Chandra Ramamoorthy

Publication Details

  • Brain monitoring and protection during pediatric cardiac surgery. Seminars in cardiothoracic and vascular anesthesia Williams, G. D., Ramamoorthy, C. 2007; 11 (1): 23-33

    Abstract:

    With advances in medical care, survival after cardiac surgery for congenital heart disease has dramatically improved, and attention is increasingly focused on long-term functional morbidities, especially neurodevelopmental outcomes, with their profound consequences to patients and society. There are multiple reasons for concern about brain injury. Some cardiac defects are associated with brain anomalies and altered cerebral blood flow regulation. Brain imaging studies have demonstrated that injury to gray and white matter is quite frequent before heart surgery in neonates. Cardiopulmonary bypass and deep hypothermic circulatory arrest are associated with short- and longer-term adverse neurologic outcome. Additional brain injury can occur during the patient's recovery from surgery. Strategies to optimize neurologic outcome continue to evolve. With new technological developments, perioperative neurologic monitoring of small children has become easier, and data suggest these modalities usefully identify adverse neurologic events and might predict outcome. Monitoring methods to be discussed include processed electroencephalography, near infrared spectroscopy, and transcranial Doppler ultrasound. Alternative perfusion techniques to deep hypothermic circulatory arrest have been developed, such as regional antegrade cerebral perfusion during cardiopulmonary bypass. Other neuroprotective strategies employed during open-heart surgery include temperature regulation, acid-base management, degree of hemodilution, blood glucose control and anti-inflammatory therapies. Evidence of the impact of these measures on neurologic outcome is examined, and deficiencies in our current understanding of neurologic function in children with congenital heart disease are identified.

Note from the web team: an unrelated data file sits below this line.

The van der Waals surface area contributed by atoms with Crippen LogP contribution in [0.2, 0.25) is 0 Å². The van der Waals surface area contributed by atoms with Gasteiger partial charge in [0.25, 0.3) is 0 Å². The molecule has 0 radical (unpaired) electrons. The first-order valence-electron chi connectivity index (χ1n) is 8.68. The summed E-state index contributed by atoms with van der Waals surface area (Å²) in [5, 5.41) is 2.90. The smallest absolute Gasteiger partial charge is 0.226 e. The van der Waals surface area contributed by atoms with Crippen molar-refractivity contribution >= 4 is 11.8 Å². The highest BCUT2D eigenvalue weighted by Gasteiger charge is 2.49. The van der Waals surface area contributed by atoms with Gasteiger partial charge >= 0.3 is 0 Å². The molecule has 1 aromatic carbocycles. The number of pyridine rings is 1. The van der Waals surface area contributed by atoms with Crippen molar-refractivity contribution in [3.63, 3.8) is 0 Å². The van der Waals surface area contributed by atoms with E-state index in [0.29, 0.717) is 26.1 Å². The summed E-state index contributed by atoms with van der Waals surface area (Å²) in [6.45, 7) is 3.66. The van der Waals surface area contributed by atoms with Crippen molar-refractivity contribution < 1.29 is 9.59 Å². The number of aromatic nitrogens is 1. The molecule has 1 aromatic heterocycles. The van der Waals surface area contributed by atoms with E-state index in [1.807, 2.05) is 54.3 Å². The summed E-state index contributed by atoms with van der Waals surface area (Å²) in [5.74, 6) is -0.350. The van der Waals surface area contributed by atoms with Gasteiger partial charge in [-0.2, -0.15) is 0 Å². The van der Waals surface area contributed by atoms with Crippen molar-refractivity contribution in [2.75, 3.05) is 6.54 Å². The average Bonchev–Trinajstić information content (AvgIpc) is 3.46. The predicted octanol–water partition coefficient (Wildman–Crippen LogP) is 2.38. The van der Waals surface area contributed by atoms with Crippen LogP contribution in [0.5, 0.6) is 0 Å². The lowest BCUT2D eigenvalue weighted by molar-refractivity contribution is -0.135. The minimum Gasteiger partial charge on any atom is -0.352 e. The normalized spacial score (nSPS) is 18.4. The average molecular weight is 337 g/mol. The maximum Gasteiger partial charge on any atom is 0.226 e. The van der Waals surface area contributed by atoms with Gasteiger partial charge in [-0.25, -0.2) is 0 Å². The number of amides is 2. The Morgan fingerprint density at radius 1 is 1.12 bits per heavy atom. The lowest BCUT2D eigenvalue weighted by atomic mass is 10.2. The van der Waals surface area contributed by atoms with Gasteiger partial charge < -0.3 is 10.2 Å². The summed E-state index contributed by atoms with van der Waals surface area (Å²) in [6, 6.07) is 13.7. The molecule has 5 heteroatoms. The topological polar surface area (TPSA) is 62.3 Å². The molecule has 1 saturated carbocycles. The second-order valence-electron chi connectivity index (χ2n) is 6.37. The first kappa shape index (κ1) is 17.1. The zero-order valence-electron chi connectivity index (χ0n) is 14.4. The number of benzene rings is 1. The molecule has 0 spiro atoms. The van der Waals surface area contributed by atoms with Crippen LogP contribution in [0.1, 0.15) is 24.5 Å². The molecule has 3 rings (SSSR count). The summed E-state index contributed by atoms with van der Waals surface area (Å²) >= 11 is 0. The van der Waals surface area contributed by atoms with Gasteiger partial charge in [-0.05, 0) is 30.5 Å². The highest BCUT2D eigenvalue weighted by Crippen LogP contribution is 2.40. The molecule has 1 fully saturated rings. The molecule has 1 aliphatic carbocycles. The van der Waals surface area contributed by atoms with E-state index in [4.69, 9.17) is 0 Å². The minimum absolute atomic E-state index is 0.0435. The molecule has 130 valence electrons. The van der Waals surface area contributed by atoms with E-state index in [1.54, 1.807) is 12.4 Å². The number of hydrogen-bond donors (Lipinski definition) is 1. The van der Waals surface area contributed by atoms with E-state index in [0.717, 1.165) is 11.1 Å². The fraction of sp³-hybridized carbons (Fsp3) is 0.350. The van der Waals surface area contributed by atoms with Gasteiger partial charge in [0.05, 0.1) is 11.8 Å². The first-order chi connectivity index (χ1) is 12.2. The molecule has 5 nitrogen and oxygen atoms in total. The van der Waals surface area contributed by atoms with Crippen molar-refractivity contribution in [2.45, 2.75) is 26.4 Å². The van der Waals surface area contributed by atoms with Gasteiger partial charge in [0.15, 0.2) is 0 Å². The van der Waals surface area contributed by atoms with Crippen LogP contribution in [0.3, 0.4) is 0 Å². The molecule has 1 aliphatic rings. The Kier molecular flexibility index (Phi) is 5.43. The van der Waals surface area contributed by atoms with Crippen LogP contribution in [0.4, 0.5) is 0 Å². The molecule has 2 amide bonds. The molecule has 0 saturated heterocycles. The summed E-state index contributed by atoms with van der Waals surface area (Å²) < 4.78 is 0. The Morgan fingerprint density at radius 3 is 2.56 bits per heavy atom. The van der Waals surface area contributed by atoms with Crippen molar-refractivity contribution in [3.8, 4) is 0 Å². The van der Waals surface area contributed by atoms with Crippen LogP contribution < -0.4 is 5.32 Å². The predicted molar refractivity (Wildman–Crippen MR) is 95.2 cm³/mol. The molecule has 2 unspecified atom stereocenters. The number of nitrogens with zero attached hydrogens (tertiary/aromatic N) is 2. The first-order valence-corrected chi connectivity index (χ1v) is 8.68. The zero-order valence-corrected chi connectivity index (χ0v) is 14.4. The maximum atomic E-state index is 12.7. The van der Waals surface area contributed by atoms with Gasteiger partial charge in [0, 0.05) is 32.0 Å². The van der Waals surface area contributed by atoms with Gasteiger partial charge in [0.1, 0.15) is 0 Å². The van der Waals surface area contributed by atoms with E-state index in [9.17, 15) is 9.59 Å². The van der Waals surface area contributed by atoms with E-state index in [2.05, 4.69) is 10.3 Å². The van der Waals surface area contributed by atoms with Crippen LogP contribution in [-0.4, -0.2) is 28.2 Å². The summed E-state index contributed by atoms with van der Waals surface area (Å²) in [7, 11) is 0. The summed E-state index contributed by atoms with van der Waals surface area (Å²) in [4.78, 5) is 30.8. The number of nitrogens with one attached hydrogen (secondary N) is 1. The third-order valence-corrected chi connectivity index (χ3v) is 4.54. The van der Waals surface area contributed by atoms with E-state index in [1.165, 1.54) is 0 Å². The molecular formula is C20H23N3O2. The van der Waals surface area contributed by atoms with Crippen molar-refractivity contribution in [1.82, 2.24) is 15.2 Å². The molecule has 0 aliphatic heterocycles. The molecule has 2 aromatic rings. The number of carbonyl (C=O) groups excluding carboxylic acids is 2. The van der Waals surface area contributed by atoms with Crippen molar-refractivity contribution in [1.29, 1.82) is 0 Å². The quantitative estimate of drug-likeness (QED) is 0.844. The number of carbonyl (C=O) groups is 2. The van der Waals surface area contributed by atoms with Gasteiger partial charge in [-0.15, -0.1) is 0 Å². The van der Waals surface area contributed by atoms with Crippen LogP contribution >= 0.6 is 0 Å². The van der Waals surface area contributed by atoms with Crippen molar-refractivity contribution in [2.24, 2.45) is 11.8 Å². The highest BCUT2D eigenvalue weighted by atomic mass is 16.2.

View details for PubMedID 17484171

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